Although all of this is factual, I’m using the name “Mary” instead of her actual name.

When we read about heroes we are usually made aware of some spectacular event or accomplishment. But the hero I am writing about is just a simple woman who has overcome overwhelming obstacles and in my opinion, has attained the status of hero.

I met Mary 51 years ago when this pleasant, smiling, dimple-faced, chubby black woman answered an ad for a once-a-week household helper. On our first meeting, I was immediately impressed by her manner. As I acquainted her with my house, she observed the large quantity of books I collected and asked if she could borrow a book each week. She said she loved reading but was never able to complete high school. 

“This would be a joy,” she said, “having my own private library.” 

She told me she had been raped at age 15, gave birth to a baby boy, and therefore was not permitted to return to school. She was scorned by her family and friends and even her grandmother said she had disgraced the family. 

She decided to travel to Chicago from Mississippi to live with more understanding relatives. They helped her with care for her baby and she found a housekeeping job “to help earn her keep.” 

During the ensuing years she was able to work steadily and also met the man who became her common law husband. Mary described him as a good, reliable construction worker who brought her his weekly check. He fathered seven of her eight children and was a caring parent. He was not a “drinking man,” but one Friday he came home late, drunk, without a paycheck and wildly violent. In an effort to protect Mary from his rage, her son stabbed him with a kitchen knife severely injuring him. He was unable to do any physical work again and he required care.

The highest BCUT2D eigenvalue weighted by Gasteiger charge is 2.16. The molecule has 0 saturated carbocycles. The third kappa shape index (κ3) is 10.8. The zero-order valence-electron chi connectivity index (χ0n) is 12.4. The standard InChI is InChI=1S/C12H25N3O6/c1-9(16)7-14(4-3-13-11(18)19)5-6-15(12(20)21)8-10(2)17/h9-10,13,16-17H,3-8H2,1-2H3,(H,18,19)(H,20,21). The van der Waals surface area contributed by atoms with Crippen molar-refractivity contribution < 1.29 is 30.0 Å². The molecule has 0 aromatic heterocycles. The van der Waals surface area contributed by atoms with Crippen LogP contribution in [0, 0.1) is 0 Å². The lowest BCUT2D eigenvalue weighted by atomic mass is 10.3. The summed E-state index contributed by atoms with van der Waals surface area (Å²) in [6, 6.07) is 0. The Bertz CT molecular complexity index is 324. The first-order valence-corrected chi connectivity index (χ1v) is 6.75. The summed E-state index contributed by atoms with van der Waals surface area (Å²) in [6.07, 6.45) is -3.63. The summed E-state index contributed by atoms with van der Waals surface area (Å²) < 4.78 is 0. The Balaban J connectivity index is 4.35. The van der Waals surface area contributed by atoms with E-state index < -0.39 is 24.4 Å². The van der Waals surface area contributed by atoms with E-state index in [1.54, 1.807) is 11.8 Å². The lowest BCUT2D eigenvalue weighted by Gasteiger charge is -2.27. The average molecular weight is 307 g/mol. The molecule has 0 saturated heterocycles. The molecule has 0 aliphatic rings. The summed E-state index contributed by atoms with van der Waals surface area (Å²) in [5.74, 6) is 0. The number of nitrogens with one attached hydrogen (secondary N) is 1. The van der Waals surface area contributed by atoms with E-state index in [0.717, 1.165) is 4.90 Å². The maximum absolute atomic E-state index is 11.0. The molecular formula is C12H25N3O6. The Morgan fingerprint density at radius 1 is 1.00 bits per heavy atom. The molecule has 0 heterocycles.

Somehow Mary managed to care for him and increase her workload to cover the expenses. But her primary care was always for her children. She readily sacrificed any of her desires to satisfy theirs. (Often I observed her accepting blame for their errors or misdeeds.)

Soon after I met Mary, I met her children. They were all very bright. Her oldest son was a charmer but also the most difficult. Trouble and this young man were synonymous. His desire for easy money was an enticing goal, no matter how he got it. To Mary’s dismay, he was incarcerated several times. But she overlooked the worry, disappointment and pain the children caused her. She appreciated every flicker of brightness they displayed.

I believe she was especially proud of one son’s achievements, graduating with high honors and attending the University of Illinois Champaign. In an effort to interest his younger brother in planning for college, he took him to view the school after one of his home visits. On the way, his car had a flat tire which he stopped to change. A drunken driver swerved off the highway and killed him instantly. His brother, viewing this horror, went into shock. This caused lifelong mental problems. Mary dealt with this double tragedy with courage and determination to keep her family together.

Soon after this tragedy, Mary’s older daughter married and moved to St. Louis. After a few years together and two children, her husband left her. She returned to Mary’s welcoming care. Mary had the boys in the family build a separate apartment in their basement for their sister. She thought this in-house apartment arrangement would allow her daughter some independence while feeling secure and accepted and allow her to feel proud of her family.

Instead, her daughter continued to feel abandoned and became another family for Mary to care for. She never considered this care a burden “just more children to love.”

There was a special bonding between Mary and me when her younger daughter and my daughter were teenagers. Her daughter was a freshman when my daughter was a senior. They had similar interests — music and dance — and wore the same-size clothes.